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The Association Between Urban Sprawl And Obesity: Is It A Two-Way Street?

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  • Andrew J. Plantinga
  • Stephanie Bernell

Abstract

We empirically examine the relationship between obesity and urban development patterns where individuals reside. Previous analyses treat urban form as exogenous to weight, and find higher body mass indices (BMI) among residents of areas with sprawl patterns of development. Using samples of recent movers, we find that the causality runs in both directions. Individuals who move to denser locations lose weight. As well, BMI is a determinant of the choice of a dense or sprawling location. In sum, while moving to a dense area results in weight loss, such locations are unlikely to be selected by individuals with high BMI. Copyright Blackwell Publishing, Inc. 2007

Suggested Citation

  • Andrew J. Plantinga & Stephanie Bernell, 2007. "The Association Between Urban Sprawl And Obesity: Is It A Two-Way Street?," Journal of Regional Science, Wiley Blackwell, vol. 47(5), pages 857-879.
  • Handle: RePEc:bla:jregsc:v:47:y:2007:i:5:p:857-879
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    1. Eid, Jean & Overman, Henry G. & Puga, Diego & Turner, Matthew A., 2008. "Fat city: Questioning the relationship between urban sprawl and obesity," Journal of Urban Economics, Elsevier, vol. 63(2), pages 385-404, March.
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    Cited by:

    1. Ingrid Gould Ellen & Katherine O'Regan, 2010. "Welcome To The Neighborhood: How Can Regional Science Contribute To The Study Of Neighborhoods?," Journal of Regional Science, Wiley Blackwell, vol. 50(1), pages 363-379.
    2. Berning, Joshua P., 2012. "Access to Local Agriculture and Weight Outcomes," Agricultural and Resource Economics Review, Northeastern Agricultural and Resource Economics Association, vol. 0(Number 1), pages 1-15, April.
    3. Eid, Jean & Overman, Henry G. & Puga, Diego & Turner, Matthew A., 2008. "Fat city: Questioning the relationship between urban sprawl and obesity," Journal of Urban Economics, Elsevier, vol. 63(2), pages 385-404, March.
    4. Kapinos, Kandice A. & Yakusheva, Olga & Eisenberg, Daniel, 2014. "Obesogenic environmental influences on young adults: Evidence from college dormitory assignments," Economics & Human Biology, Elsevier, vol. 12(C), pages 98-109.
    5. Grafova, Irina B. & Freedman, Vicki A. & Lurie, Nicole & Kumar, Rizie & Rogowski, Jeannette, 2014. "The difference-in-difference method: Assessing the selection bias in the effects of neighborhood environment on health," Economics & Human Biology, Elsevier, vol. 13(C), pages 20-33.
    6. Andreas Drichoutis & Rodolfo Nayga & Panagiotis Lazaridis, 2012. "Food away from home expenditures and obesity among older Europeans: are there gender differences?," Empirical Economics, Springer, vol. 42(3), pages 1051-1078, June.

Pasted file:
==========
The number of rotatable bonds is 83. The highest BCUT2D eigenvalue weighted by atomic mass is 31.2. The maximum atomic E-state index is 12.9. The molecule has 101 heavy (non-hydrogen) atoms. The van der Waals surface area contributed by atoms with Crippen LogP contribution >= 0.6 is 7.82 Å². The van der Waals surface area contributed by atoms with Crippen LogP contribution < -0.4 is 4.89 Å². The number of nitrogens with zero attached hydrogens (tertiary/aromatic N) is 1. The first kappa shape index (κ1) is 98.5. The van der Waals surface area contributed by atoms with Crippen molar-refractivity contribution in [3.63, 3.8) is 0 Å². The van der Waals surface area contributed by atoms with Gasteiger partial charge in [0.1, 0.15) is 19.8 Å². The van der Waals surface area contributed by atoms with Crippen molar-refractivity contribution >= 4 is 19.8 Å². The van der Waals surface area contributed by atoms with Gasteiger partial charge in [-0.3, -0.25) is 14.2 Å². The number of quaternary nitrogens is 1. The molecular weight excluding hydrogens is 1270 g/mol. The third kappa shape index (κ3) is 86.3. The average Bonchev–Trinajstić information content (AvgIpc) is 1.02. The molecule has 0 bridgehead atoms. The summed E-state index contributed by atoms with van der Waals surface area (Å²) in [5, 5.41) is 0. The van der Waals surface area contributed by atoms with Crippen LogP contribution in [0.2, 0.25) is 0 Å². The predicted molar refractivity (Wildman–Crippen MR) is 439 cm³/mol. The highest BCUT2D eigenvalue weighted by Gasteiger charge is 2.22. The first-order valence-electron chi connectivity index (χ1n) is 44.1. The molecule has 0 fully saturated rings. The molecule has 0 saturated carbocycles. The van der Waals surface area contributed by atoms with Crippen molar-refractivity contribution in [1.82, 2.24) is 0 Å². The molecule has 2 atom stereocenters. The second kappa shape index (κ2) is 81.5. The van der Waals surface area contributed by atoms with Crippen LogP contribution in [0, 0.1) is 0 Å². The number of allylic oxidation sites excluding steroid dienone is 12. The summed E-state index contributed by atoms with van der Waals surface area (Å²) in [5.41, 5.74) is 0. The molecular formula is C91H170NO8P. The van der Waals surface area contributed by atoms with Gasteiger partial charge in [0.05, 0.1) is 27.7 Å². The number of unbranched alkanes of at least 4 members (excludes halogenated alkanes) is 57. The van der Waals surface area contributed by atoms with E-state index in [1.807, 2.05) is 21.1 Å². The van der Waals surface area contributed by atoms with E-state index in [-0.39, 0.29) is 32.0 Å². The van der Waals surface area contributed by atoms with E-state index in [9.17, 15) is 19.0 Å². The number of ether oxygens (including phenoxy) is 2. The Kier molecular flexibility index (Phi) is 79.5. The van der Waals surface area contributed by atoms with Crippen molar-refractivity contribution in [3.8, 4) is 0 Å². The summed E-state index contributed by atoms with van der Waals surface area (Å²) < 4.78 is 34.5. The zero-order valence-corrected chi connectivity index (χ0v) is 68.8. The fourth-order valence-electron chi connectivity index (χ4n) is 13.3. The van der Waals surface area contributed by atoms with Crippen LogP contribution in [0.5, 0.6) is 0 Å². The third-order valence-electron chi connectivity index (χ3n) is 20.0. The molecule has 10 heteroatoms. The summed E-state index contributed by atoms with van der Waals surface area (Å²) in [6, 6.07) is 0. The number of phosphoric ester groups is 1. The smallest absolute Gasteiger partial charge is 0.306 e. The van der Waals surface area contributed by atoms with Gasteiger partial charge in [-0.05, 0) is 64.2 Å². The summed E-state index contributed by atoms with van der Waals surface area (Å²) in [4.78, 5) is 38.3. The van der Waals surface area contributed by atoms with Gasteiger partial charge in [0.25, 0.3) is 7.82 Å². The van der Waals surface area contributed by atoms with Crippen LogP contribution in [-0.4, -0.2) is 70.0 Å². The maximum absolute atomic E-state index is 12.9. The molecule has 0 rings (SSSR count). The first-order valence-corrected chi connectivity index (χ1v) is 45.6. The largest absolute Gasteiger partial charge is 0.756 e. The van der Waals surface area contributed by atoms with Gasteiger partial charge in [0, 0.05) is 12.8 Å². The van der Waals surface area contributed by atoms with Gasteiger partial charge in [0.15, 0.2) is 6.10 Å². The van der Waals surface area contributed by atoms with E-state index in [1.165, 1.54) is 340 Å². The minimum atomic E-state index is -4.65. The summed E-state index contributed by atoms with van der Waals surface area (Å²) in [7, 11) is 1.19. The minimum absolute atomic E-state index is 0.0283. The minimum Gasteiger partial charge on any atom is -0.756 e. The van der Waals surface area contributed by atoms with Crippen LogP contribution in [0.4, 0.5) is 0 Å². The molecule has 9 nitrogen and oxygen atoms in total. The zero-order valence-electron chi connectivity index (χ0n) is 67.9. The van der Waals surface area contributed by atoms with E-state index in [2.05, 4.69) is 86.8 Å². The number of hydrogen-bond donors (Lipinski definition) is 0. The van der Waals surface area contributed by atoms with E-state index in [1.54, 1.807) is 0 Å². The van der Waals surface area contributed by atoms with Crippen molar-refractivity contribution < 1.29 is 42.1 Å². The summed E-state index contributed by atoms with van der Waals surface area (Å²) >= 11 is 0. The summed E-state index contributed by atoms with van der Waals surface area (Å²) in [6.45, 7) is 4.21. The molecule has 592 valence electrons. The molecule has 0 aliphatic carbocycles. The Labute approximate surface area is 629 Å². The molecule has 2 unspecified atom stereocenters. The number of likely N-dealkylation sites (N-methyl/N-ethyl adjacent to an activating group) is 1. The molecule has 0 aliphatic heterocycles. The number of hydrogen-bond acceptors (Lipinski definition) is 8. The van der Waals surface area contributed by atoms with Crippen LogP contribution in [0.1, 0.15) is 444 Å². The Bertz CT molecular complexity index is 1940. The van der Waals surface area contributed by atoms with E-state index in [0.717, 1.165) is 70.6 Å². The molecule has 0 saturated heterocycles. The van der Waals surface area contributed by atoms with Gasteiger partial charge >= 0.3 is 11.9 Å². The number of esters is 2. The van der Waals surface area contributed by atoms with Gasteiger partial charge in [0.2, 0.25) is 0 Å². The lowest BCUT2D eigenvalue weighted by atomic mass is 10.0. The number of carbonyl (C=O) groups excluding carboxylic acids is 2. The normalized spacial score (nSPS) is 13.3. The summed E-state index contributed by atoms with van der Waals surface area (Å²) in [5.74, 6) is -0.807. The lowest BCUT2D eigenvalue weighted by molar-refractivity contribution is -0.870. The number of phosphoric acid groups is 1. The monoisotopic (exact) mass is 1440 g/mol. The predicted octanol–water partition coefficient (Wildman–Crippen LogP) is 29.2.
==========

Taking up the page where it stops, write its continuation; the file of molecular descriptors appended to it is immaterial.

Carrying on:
7. Courtemanche, Charles & Carden, Art, 2011. "Supersizing supercenters? The impact of Walmart Supercenters on body mass index and obesity," Journal of Urban Economics, Elsevier, vol. 69(2), pages 165-181, March.
    8. Courtemanche, Charles & Pinkston, Joshua C. & Stewart, Jay, 2015. "Adjusting body mass for measurement error with invalid validation data," Economics & Human Biology, Elsevier, vol. 19(C), pages 275-293.
    9. Bento, Antonio M. & Franco, Sofia F. & Kaffine, Daniel, 2011. "Is there a double-dividend from anti-sprawl policies?," Journal of Environmental Economics and Management, Elsevier, vol. 61(2), pages 135-152, March.
    10. Salois, Matthew J., 2012. "Obesity and diabetes, the built environment, and the ‘local’ food economy in the United States, 2007," Economics & Human Biology, Elsevier, vol. 10(1), pages 35-42.
    11. Sandy, Robert & Tchernis, Rusty & Wilson, Jeffrey & Liu, Gilbert & Zhou, Xilin, 2013. "Effects of the built environment on childhood obesity: The case of urban recreational trails and crime," Economics & Human Biology, Elsevier, vol. 11(1), pages 18-29.
    12. Bento, Antonio M. & Franco, Sofia F. & Kaffine, Daniel T., 2011. "Welfare Effects of Anti-Sprawl Policies in the Presence of Urban Decline," Agricultural and Resource Economics Review, Northeastern Agricultural and Resource Economics Association, vol. 0(Number 3), pages 1-12, December.
    13. Charles J. Courtemanche & Joshua C. Pinkston & Christopher J. Ruhm & George L. Wehby, 2016. "Can Changing Economic Factors Explain the Rise in Obesity?," Southern Economic Journal, Southern Economic Association, vol. 82(4), pages 1266-1310, April.
    14. Georgia S. Papoutsi & Andreas C. Drichoutis & Rodolfo M. Nayga Jr., 2013. "The Causes Of Childhood Obesity: A Survey," Journal of Economic Surveys, Wiley Blackwell, vol. 27(4), pages 743-767, September.
    15. Charles L. Baum & Shin-Yi Chou, 2016. "Why has the prevalence of obesity doubled?," Review of Economics of the Household, Springer, vol. 14(2), pages 251-267, June.
    16. Zhao, Zhenxiang & Kaestner, Robert, 2010. "Effects of urban sprawl on obesity," Journal of Health Economics, Elsevier, vol. 29(6), pages 779-787, December.
    17. Charles Courtemanche & Garth Heutel & Patrick McAlvanah, 2015. "Impatience, Incentives and Obesity," Economic Journal, Royal Economic Society, vol. 125(582), pages 1-31, February.
    18. Susan Chen & Raymond J. G. M. Florax & Samantha Snyder & Christopher C. Miller, 2010. "Obesity and Access to Chain Grocers," Economic Geography, Clark University, vol. 86(4), pages 431-452, October.
    19. Courtemanche, Charles & Carden, Art, 2009. "The skinny on big box retailing: Wal-Mart, warehouse clubs, and obesity," MPRA Paper 25326, University Library of Munich, Germany.
    20. repec:zwi:journl:v:41:y:2012:i:1:p:57-71 is not listed on IDEAS

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